Thursday, January 21, 2016

Bryce Does 'Play'! A Babies Need Words Every Day Blog Tour post

I’m so happy to post my contribution to The Babies Need Words Every Day Blog Tour! Babies Need Words Every Day is an initiative by the Association for Library Service to Children through The Early Childhood Programs and Services Committee. There are posters and book lists in English and Spanish, as well as a media kit to help your form and strengthen early literacy partnerships in your community. The beautiful artwork was illustrated by Il Sung Na, author of A Book of Babies (2014) and others. Check out the rest of the roundup here!

Today, I get to talk about PLAY! But first I want to talk a little more about how BNWED is used in our libraries.

Monday, January 4, 2016

I Resolve to Rock in 2016: Choice. Empowerment. Strengths. Skills.

Well everyone, I've had quite a year! As I was thinking about a reflections post, my thoughts ended up at a resolutions post; and while I'm really not one to make resolutions, I figured some considerations and commitments for the New Year might be in order. So here's one for Storytime Undergroud's Resolve to Rock campaign.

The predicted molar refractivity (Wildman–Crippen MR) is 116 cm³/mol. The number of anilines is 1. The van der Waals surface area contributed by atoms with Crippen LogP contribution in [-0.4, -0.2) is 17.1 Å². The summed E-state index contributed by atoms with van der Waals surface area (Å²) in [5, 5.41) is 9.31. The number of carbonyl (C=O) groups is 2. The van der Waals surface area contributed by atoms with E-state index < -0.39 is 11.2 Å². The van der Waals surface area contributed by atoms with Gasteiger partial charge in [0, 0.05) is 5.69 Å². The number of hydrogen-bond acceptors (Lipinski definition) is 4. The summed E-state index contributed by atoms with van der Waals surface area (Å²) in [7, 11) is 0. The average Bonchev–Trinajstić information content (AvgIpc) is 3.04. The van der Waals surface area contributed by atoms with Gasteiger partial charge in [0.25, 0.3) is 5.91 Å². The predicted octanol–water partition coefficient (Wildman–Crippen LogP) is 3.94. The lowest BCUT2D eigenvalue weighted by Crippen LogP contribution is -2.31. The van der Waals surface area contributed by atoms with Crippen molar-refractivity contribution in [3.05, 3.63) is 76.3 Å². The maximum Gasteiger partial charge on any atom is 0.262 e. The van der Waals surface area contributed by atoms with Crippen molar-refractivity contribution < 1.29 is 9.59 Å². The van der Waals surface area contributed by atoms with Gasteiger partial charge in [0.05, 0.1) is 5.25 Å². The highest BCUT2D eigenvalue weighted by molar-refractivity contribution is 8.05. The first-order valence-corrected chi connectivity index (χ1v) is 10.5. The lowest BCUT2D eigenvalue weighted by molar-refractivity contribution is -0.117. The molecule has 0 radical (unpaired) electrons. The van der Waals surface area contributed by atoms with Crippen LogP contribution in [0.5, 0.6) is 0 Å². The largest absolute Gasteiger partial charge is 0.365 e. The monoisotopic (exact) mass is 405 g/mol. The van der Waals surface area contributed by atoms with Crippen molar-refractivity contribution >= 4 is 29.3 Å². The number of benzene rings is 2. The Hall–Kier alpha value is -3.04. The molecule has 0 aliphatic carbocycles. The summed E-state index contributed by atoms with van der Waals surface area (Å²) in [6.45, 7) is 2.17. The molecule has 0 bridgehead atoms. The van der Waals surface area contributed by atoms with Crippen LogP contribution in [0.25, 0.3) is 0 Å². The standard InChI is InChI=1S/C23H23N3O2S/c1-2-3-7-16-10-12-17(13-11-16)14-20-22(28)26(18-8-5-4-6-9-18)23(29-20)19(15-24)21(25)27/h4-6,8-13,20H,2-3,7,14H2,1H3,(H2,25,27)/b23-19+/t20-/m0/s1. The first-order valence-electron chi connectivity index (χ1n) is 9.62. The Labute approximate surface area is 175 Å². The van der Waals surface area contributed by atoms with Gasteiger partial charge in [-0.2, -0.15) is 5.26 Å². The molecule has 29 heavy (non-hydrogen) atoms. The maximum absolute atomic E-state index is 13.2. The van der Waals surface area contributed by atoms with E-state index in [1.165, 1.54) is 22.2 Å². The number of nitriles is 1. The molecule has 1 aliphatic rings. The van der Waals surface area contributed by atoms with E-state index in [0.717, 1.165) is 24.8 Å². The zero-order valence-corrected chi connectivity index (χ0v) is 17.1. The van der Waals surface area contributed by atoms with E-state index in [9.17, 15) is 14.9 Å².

Possibly the most challenging, most nerve-wracking, but overall most rewarding thing I added to the library conversation in 2015 was "It's Always Been that Way: An Unsolicited Rant" (Sept). Since then, I've been thinking a lot more about trauma-informed workplaces, and even asked my team members to join for a day-long training with Trauma Informed Oregon. I was so delighted with the feedback on our attendance, and it's spurred so many conversations.

This week I was again reminded of my dedication to a trauma-informed workplace when reading "Private Lives" at Hi Miss Julie,  which is not only a triumphant return to blogging for Julie, whose articles have continued to inspire far passed their posting dates; it also has clearly struck a chord in the library world for different reasons.

One thing that makes this post so powerful, I think, is her approach: She talks about a problem; she talks about what works for her, AND she talks about a time when she was personally involved in the type of ethical issue she ponders.

What I have seen happen so often with conversations like this is that they can spiral into a conversation made up of "don't" posts. And I truly hope that doesn't happen. Because I have a real sense that many individual librarians whose frustration translates to acting in questionably ethical ways come from backgrounds in trauma. Because when your lid is flipped, you're unable to think logically. What people in this position may respond to is not more shame, To be honest, not many people do, in general. I know I don't. And it's not that I think we need to treat people with kid gloves, but I DO think that we need to act in trauma-informed ways (and I really do think Julie's post is framed very well through this lens Seriously, go back and read it!). Because here's the thing: